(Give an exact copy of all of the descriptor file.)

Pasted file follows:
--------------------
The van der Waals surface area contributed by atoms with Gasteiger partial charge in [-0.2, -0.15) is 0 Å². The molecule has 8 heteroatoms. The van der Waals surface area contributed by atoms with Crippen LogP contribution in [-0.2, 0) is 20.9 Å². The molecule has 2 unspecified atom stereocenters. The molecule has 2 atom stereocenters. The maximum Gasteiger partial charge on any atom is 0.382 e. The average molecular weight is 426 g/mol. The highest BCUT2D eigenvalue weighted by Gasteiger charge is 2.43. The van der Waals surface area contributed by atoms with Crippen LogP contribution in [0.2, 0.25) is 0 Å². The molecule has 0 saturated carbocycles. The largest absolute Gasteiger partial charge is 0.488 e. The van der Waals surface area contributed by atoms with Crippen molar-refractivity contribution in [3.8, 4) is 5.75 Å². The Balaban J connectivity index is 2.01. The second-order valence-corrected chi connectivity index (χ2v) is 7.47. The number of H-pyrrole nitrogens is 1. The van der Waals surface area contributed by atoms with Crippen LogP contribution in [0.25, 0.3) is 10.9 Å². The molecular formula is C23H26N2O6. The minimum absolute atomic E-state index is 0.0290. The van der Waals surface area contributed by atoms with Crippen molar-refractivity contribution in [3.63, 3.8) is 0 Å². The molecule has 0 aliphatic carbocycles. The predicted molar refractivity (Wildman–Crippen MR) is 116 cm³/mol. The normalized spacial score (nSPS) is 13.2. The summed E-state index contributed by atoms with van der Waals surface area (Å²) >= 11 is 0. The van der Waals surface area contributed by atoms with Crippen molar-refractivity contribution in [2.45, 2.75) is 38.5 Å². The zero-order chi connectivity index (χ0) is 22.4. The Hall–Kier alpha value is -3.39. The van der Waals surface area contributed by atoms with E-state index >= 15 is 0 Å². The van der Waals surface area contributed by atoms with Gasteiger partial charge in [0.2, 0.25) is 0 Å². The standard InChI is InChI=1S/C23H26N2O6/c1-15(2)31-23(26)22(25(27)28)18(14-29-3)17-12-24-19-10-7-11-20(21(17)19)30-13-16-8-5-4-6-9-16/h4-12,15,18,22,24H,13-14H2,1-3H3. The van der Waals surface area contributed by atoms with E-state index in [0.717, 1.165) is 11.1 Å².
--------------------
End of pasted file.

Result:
The van der Waals surface area contributed by atoms with Gasteiger partial charge in [-0.2, -0.15) is 0 Å². The molecule has 8 heteroatoms. The van der Waals surface area contributed by atoms with Crippen LogP contribution in [-0.2, 0) is 20.9 Å². The molecule has 2 unspecified atom stereocenters. The molecule has 2 atom stereocenters. The maximum Gasteiger partial charge on any atom is 0.382 e. The average molecular weight is 426 g/mol. The highest BCUT2D eigenvalue weighted by Gasteiger charge is 2.43. The van der Waals surface area contributed by atoms with Crippen LogP contribution in [0.2, 0.25) is 0 Å². The molecule has 0 saturated carbocycles. The largest absolute Gasteiger partial charge is 0.488 e. The van der Waals surface area contributed by atoms with Crippen molar-refractivity contribution in [3.8, 4) is 5.75 Å². The Balaban J connectivity index is 2.01. The second-order valence-corrected chi connectivity index (χ2v) is 7.47. The number of H-pyrrole nitrogens is 1. The van der Waals surface area contributed by atoms with Crippen LogP contribution in [0.25, 0.3) is 10.9 Å². The molecular formula is C23H26N2O6. The minimum absolute atomic E-state index is 0.0290. The van der Waals surface area contributed by atoms with Crippen molar-refractivity contribution in [3.63, 3.8) is 0 Å². The molecule has 0 aliphatic carbocycles. The predicted molar refractivity (Wildman–Crippen MR) is 116 cm³/mol. The normalized spacial score (nSPS) is 13.2. The summed E-state index contributed by atoms with van der Waals surface area (Å²) >= 11 is 0. The van der Waals surface area contributed by atoms with Crippen molar-refractivity contribution in [2.45, 2.75) is 38.5 Å². The zero-order chi connectivity index (χ0) is 22.4. The Hall–Kier alpha value is -3.39. The van der Waals surface area contributed by atoms with E-state index >= 15 is 0 Å². The van der Waals surface area contributed by atoms with Gasteiger partial charge in [0.2, 0.25) is 0 Å². The standard InChI is InChI=1S/C23H26N2O6/c1-15(2)31-23(26)22(25(27)28)18(14-29-3)17-12-24-19-10-7-11-20(21(17)19)30-13-16-8-5-4-6-9-16/h4-12,15,18,22,24H,13-14H2,1-3H3. The van der Waals surface area contributed by atoms with E-state index in [0.717, 1.165) is 11.1 Å².